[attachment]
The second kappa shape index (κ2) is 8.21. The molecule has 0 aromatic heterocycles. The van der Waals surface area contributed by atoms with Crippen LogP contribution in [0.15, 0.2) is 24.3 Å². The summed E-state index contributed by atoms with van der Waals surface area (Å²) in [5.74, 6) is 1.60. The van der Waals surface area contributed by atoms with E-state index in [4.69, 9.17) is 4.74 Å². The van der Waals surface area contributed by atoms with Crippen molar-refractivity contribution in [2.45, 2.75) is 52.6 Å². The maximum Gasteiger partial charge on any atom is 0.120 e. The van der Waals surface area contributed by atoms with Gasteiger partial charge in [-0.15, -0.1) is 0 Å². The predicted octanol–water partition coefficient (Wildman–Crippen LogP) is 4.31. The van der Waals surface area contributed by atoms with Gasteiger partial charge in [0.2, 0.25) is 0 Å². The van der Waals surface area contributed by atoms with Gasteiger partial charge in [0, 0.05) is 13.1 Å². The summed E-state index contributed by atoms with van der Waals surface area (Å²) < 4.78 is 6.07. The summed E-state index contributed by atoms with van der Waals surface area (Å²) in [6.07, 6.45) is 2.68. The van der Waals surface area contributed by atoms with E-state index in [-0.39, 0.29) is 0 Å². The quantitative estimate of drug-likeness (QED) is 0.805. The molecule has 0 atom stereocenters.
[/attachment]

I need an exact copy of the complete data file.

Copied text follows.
The second kappa shape index (κ2) is 8.21. The molecule has 0 aromatic heterocycles. The van der Waals surface area contributed by atoms with Crippen LogP contribution in [0.15, 0.2) is 24.3 Å². The summed E-state index contributed by atoms with van der Waals surface area (Å²) in [5.74, 6) is 1.60. The van der Waals surface area contributed by atoms with E-state index in [4.69, 9.17) is 4.74 Å². The van der Waals surface area contributed by atoms with Crippen molar-refractivity contribution in [2.45, 2.75) is 52.6 Å². The maximum Gasteiger partial charge on any atom is 0.120 e. The van der Waals surface area contributed by atoms with Gasteiger partial charge in [-0.15, -0.1) is 0 Å². The predicted octanol–water partition coefficient (Wildman–Crippen LogP) is 4.31. The van der Waals surface area contributed by atoms with Gasteiger partial charge in [0.2, 0.25) is 0 Å². The van der Waals surface area contributed by atoms with Gasteiger partial charge in [0, 0.05) is 13.1 Å². The summed E-state index contributed by atoms with van der Waals surface area (Å²) < 4.78 is 6.07. The summed E-state index contributed by atoms with van der Waals surface area (Å²) in [6.07, 6.45) is 2.68. The van der Waals surface area contributed by atoms with E-state index in [-0.39, 0.29) is 0 Å². The quantitative estimate of drug-likeness (QED) is 0.805. The molecule has 0 atom stereocenters.